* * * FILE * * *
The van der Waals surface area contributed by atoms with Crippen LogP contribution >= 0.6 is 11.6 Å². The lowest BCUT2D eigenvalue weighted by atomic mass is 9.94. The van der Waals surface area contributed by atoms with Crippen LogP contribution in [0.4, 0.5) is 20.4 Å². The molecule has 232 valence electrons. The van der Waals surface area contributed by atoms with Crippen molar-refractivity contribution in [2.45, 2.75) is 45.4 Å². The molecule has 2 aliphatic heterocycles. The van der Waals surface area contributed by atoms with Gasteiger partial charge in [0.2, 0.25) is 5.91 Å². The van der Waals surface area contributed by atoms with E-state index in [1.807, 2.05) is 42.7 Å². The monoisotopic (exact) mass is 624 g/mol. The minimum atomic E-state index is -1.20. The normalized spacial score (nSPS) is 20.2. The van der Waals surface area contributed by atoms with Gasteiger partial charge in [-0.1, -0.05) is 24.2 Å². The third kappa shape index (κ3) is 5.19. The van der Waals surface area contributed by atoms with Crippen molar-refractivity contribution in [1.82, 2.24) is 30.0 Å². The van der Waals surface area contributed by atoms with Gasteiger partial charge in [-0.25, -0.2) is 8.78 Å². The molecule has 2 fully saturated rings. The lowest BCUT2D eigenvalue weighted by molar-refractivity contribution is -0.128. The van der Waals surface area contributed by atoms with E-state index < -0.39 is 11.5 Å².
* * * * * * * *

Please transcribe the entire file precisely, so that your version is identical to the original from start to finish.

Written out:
The van der Waals surface area contributed by atoms with Crippen LogP contribution >= 0.6 is 11.6 Å². The lowest BCUT2D eigenvalue weighted by atomic mass is 9.94. The van der Waals surface area contributed by atoms with Crippen LogP contribution in [0.4, 0.5) is 20.4 Å². The molecule has 232 valence electrons. The van der Waals surface area contributed by atoms with Crippen molar-refractivity contribution in [2.45, 2.75) is 45.4 Å². The molecule has 2 aliphatic heterocycles. The van der Waals surface area contributed by atoms with Gasteiger partial charge in [0.2, 0.25) is 5.91 Å². The van der Waals surface area contributed by atoms with E-state index in [1.807, 2.05) is 42.7 Å². The monoisotopic (exact) mass is 624 g/mol. The minimum atomic E-state index is -1.20. The normalized spacial score (nSPS) is 20.2. The van der Waals surface area contributed by atoms with Gasteiger partial charge in [-0.1, -0.05) is 24.2 Å². The third kappa shape index (κ3) is 5.19. The van der Waals surface area contributed by atoms with Crippen molar-refractivity contribution in [1.82, 2.24) is 30.0 Å². The van der Waals surface area contributed by atoms with Gasteiger partial charge in [-0.25, -0.2) is 8.78 Å². The molecule has 2 fully saturated rings. The lowest BCUT2D eigenvalue weighted by molar-refractivity contribution is -0.128. The van der Waals surface area contributed by atoms with E-state index < -0.39 is 11.5 Å².